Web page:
Shovel-shaped incisors

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Shovel-shaped incisors (or, more simply, shovel incisors) are incisors whose lingual surfaces are scooped as a consequence of lingual marginal ridges, crown curvature or basal tubercles, either alone or in combination.[citation needed]

Shovel-shaped incisors are relatively common in Central, East and Southeast Asians; the Eskimo and Aleut peoples of Northeast Asian and North America (including but not limited to the Inuit peoples of eastern Alaska, arctic Canada and Greenland); and Aboriginal North and South Americans.[1][2][3] In Europeans and Africans, shovel-shaped upper incisors are uncommon or not present.[1] In some instances, incisors can present a more pronounced version of this called double shovel-shaped. The differences observed in tooth morphology is believed to be partly determined by genetics.[4] When present, shovel-shaped incisors can indicate correlation among populations and are considered to be one of the non-metric traits in osteology. The characteristic could also be attributed to hormones, duration of development, and the capacity of the maxillary dental arch.

The shovel-shaped dental characteristic can also be traced back to Homo erectus and in Neanderthals.[1] The morphology of Neanderthal's anterior teeth has been seen as an adaptation to the heavy use of their canines and incisors in processing and chewing food, and the use of their teeth for activities other than feeding.[5]

History[edit]

The first description of shovel-shaped incisors was in 1870.[6]

Racial diagnostic[edit]

Shovel-shaped incisors is a very noticeable trait that indicates a difference of race.[7] A 1964 text said that many anthropologists at the time used the trait of shovel-shaped incisors as a diagnostic for race.[7]

Data tables[edit]

Comparison of Frequency Distributions Classified by Metrical
and non-Metrical Methods (in %)
Population & Author No-Shovel
0 ~ 0.49 mm.
Trace & Moderate
0.5 ~ 0.99 mm.
Marked
1.00 mm. ~
Japanese
Hrdlicka (1920)1 4.0 18.0 77.9
Carbonell (1963)2 7.1 51.3 41.4
Hanihara, Tanaka & Tamada (1970) 4.6 40.5 54.9
American White
Hrdlicka (1920) 68.5 29.5 2.0
Lasker (1957)3 55.0 45.0 0
Hanihara, Tanaka & Tamada (1970) 65.5 29.8 4.8
Amerindians
Nelson (1937 ; Pecos Pueblos)4 2.2 23.7 74.1
Dahlberg & Snow (1949 ; Indian Knoll) 0 16.0 84.0
Dahlberg (1949 ; Pimas) 0 2.2 97.8
Hanihara, Tanaka & Tamada (1970) 1.7 27.5 70.8
1 Males only ; both sexes combined in other groups.
2 Combined data for Japanese, Chinese and Tibetan.
3 Cited by Carbonell (1963).
4 Cited by Dahlberg (1949).
Source: Hanihara, Tanaka & Tamada (1970) Page 95[8]
Classification of the Shovel-Shaped Incisors in Terms of Depth of the Lingual Fossa
Depth of
Lingual fossa
Class of
Classification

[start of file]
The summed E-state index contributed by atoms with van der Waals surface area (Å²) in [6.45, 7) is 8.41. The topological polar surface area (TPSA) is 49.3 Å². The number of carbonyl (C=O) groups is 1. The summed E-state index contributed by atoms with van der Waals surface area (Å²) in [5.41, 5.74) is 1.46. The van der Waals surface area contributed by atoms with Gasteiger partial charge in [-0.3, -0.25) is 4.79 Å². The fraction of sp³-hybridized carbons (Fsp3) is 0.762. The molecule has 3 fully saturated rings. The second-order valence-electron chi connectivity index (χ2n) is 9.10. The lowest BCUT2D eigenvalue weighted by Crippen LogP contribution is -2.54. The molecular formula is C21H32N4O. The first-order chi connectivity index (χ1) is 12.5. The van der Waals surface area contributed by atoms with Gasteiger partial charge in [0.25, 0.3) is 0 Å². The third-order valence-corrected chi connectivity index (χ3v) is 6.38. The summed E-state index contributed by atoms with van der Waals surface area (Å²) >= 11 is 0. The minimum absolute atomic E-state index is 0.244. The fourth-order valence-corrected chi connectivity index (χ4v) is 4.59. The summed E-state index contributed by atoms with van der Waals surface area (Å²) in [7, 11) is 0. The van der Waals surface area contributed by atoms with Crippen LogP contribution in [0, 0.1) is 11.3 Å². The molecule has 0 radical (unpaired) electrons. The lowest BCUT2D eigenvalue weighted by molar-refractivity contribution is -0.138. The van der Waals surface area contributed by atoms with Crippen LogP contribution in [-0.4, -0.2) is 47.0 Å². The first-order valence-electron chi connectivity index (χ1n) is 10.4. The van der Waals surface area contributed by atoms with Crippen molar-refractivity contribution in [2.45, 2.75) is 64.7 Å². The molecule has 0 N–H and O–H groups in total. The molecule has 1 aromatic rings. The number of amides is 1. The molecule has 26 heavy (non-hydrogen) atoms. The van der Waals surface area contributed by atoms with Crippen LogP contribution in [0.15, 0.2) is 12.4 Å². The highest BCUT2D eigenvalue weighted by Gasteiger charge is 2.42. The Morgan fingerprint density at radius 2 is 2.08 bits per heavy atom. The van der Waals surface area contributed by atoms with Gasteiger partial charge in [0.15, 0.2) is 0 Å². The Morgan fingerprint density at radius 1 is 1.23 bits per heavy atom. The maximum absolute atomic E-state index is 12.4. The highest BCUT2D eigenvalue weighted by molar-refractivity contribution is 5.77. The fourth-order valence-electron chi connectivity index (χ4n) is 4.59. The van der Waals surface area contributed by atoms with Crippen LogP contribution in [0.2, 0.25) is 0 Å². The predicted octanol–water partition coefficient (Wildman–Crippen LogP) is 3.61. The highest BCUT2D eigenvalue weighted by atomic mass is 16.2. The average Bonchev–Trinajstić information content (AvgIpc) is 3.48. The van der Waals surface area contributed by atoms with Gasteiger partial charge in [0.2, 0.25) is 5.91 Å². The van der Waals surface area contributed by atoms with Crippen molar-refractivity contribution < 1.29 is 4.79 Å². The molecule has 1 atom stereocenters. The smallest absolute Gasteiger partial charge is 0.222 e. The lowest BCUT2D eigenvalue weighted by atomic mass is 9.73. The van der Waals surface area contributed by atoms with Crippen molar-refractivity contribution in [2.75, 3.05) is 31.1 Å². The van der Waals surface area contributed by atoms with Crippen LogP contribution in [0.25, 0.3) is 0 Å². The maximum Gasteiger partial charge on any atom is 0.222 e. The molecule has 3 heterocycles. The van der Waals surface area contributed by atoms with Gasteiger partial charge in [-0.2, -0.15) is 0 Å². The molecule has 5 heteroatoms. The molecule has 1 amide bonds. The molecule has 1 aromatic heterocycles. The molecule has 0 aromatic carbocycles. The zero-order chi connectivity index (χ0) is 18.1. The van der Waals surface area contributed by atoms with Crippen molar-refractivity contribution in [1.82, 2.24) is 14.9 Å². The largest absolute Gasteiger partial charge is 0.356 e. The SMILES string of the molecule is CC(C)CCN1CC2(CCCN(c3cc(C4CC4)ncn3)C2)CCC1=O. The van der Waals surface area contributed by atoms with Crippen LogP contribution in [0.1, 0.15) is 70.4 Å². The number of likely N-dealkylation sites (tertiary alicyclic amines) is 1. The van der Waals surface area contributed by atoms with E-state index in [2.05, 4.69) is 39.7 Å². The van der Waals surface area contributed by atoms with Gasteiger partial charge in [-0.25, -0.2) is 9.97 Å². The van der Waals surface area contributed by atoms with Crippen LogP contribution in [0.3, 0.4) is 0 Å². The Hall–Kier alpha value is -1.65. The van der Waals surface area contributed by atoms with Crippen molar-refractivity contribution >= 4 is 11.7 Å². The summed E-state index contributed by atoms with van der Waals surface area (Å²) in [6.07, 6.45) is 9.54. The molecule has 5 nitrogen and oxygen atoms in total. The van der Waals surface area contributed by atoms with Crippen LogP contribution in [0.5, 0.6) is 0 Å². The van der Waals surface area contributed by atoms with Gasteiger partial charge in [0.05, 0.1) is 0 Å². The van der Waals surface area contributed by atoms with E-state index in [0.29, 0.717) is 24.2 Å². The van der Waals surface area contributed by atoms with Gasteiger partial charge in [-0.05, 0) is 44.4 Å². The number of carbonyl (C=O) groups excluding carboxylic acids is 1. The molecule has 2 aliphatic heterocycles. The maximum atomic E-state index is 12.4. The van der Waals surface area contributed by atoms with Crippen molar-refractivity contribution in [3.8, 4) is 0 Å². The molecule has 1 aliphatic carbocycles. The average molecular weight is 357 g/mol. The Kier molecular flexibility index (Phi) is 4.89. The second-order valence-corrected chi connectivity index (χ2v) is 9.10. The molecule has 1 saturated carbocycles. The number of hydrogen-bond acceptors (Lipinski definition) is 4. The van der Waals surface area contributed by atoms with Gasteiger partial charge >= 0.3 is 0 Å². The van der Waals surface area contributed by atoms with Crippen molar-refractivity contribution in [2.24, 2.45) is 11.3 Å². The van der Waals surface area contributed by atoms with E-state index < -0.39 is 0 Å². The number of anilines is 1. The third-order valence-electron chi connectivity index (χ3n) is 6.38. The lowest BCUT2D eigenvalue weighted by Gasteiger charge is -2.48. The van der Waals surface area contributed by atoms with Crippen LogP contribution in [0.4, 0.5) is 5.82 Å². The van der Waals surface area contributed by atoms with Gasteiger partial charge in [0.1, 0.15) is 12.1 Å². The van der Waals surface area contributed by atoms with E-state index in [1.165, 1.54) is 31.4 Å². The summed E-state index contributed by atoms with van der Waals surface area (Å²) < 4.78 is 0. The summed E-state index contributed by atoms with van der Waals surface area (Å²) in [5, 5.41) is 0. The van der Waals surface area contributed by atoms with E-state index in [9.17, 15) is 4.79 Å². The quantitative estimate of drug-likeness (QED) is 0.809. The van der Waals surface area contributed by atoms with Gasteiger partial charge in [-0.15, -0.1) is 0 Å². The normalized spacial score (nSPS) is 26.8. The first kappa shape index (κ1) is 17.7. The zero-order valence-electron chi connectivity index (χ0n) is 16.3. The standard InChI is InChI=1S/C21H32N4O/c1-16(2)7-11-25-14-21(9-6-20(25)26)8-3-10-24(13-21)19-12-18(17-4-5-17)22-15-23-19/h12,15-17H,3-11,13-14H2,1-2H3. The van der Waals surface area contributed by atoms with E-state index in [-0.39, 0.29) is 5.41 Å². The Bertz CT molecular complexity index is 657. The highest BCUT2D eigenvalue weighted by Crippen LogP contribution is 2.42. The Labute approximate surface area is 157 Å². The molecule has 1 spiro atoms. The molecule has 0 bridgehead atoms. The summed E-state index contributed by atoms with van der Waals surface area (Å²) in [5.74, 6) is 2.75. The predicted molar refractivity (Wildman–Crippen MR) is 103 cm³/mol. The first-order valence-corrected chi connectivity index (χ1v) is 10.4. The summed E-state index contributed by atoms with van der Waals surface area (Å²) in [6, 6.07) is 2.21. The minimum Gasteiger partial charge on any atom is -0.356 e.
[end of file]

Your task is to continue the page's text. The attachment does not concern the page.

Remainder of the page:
Method Suggested by Carbonell (1963) 1+ mm. Shovel
1 mm. Semi-Shovel
1- mm. Trace-Shovel
Method Used in Hanihara (1970) 1+ mm. Shovel
0.6-1.0 mm. Moderate-Shovel
0.0-0.5 mm. No-Shovel
Source: Hanihara (1970) Page 11[9]
Frequencies of Each Class of Shovel-Shaping in I1 (in %).
Population No. of
Individuals
Shovel
( 1+ mm )
Moderate-Shovel*
( 0.6 – 1.0 mm )
No-Shovel
( 0 – 0.5 mm )
Total of
Shovel
Male:
Ainu 31 22.6 58.1 19.4 80.6
Japanese 60 48.3 48.3 3.3 96.7
Female:
Ainu 13 30.8 61.6 7.7 92.3
Japanese 60 50.0 48.3 1.7 98.3
Romano-British** 100 0.0 4.0 96.0 4.0
East Greenland
Eskimo**
76 38.1 61.7 0.0 100.0
Japanese-Chinese-
Tibetan**
70 41.4 51.3 7.1 92.9
* Carbonell's Semi- and Trace-shovel are combined.
** Carbonell, 1963
Source: Hanihara (1970) Page 12[9]

See also[edit]

References[edit]

  1. ^ a b c Kimura, Ryosuke; Yamaguchi, Tetsutaro; Takeda, Mayako; Kondo, Osamu; Toma, Takashi; Haneji, Kuniaki; Hanihara, Tsunehiko; Matsukusa, Hirotaka; Kawamura, Shoji (2009-10-09). "A Common Variation in EDAR Is a Genetic Determinant of Shovel-Shaped Incisors". American Journal of Human Genetics. 85 (4): 528–535. doi:10.1016/j.ajhg.2009.09.006. ISSN 0002-9297. PMC 2756549Freely accessible. PMID 19804850. 
  2. ^ Acs, G., Pokala, P., & Cozzi E. (1992). Shovel incisors, three-rooted molars, talon cusp, and supernumerary tooth in one patient. In Pediatric Dentistry, 14(4). Page 264. Retrieved December 27, 2016, from link.
  3. ^ DeLong, L. & Burkhart, N.W. (2008). General and Oral Pathology for the Dental Hygienist. USA: Lippincott Williams & Wilkins. Page 494. Retrieved December 27, 2016, from link.
  4. ^ Hemphill, Brian E. (2002-10-01). "Review". Journal of Anthropological Research. 58 (3): 412–414. JSTOR 3631186. 
  5. ^ Clement, Anna F.; Hillson, Simon W.; Aiello, Leslie C. (2012-01-01). "Tooth wear, Neanderthal facial morphology and the anterior dental loading hypothesis". Journal of Human Evolution. 62 (3): 367–376. doi:10.1016/j.jhevol.2011.11.014. PMID 22341317. 
  6. ^ Saukko, P. & Knight, B. (2004). Knight's Forensic Pathology (3rd ed.). USA: Taylor & Francis Group. Page 533. Retrieved January 14, 2016, from link.
  7. ^ a b Suzuki, M. & Sakai, T. (1964). Shovel-shaped incisors among the living Polynesians. In American Journal of Physical Anthropology, 22(1). Page 65. Retrieved December 28, 2016, from link.
  8. ^ Hanihara K., Tanaka T., Tamada M. (1970). "Quantitative Analysis of the Shovel-Shaped Character in the Incisors". Journal of the Anthropological Society of Nippon. 78 (2): 95. 
  9. ^ a b Hanihara K (1970). "Mongoloid Dental Complex in the Deciduous Dentition with Special Reference to the Dentition of the Ainu". Journal of the Anthropological Society of Nippon. 78 (1): 11 & 12.